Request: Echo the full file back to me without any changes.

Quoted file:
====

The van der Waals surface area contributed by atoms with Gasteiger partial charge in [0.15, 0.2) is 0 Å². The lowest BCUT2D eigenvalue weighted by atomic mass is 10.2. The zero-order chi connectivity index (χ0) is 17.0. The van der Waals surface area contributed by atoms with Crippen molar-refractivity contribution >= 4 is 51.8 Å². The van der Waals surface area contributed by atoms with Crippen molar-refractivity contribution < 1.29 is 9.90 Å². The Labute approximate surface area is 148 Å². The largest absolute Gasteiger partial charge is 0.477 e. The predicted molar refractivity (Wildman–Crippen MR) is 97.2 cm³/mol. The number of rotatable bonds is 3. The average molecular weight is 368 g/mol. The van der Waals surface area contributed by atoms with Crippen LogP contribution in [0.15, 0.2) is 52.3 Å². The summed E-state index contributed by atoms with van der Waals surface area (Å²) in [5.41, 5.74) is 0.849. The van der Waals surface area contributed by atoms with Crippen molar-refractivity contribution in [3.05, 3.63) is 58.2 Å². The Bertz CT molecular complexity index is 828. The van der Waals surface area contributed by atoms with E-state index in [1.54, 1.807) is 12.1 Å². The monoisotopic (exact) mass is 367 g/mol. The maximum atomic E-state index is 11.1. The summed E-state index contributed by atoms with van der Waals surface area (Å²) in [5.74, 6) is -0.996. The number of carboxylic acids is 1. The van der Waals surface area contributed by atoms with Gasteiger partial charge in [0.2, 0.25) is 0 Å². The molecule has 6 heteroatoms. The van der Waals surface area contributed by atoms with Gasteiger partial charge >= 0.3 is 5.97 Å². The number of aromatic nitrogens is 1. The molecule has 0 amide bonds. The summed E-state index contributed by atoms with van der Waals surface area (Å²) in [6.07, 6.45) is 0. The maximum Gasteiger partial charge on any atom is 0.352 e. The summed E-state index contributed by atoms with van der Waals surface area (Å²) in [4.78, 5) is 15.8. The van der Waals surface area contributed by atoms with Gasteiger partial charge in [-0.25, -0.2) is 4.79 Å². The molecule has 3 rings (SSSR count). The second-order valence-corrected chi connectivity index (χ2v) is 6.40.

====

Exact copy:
The van der Waals surface area contributed by atoms with Gasteiger partial charge in [0.15, 0.2) is 0 Å². The lowest BCUT2D eigenvalue weighted by atomic mass is 10.2. The zero-order chi connectivity index (χ0) is 17.0. The van der Waals surface area contributed by atoms with Crippen molar-refractivity contribution >= 4 is 51.8 Å². The van der Waals surface area contributed by atoms with Crippen molar-refractivity contribution < 1.29 is 9.90 Å². The Labute approximate surface area is 148 Å². The largest absolute Gasteiger partial charge is 0.477 e. The predicted molar refractivity (Wildman–Crippen MR) is 97.2 cm³/mol. The number of rotatable bonds is 3. The average molecular weight is 368 g/mol. The van der Waals surface area contributed by atoms with Crippen LogP contribution in [0.15, 0.2) is 52.3 Å². The summed E-state index contributed by atoms with van der Waals surface area (Å²) in [5.41, 5.74) is 0.849. The van der Waals surface area contributed by atoms with Crippen molar-refractivity contribution in [3.05, 3.63) is 58.2 Å². The Bertz CT molecular complexity index is 828. The van der Waals surface area contributed by atoms with E-state index in [1.54, 1.807) is 12.1 Å². The monoisotopic (exact) mass is 367 g/mol. The maximum atomic E-state index is 11.1. The summed E-state index contributed by atoms with van der Waals surface area (Å²) in [5.74, 6) is -0.996. The number of carboxylic acids is 1. The van der Waals surface area contributed by atoms with Gasteiger partial charge in [0.2, 0.25) is 0 Å². The molecule has 6 heteroatoms. The van der Waals surface area contributed by atoms with Gasteiger partial charge >= 0.3 is 5.97 Å². The number of aromatic nitrogens is 1. The molecule has 0 amide bonds. The summed E-state index contributed by atoms with van der Waals surface area (Å²) in [6.07, 6.45) is 0. The maximum Gasteiger partial charge on any atom is 0.352 e. The summed E-state index contributed by atoms with van der Waals surface area (Å²) in [4.78, 5) is 15.8. The van der Waals surface area contributed by atoms with Gasteiger partial charge in [-0.25, -0.2) is 4.79 Å². The molecule has 3 rings (SSSR count). The second-order valence-corrected chi connectivity index (χ2v) is 6.40.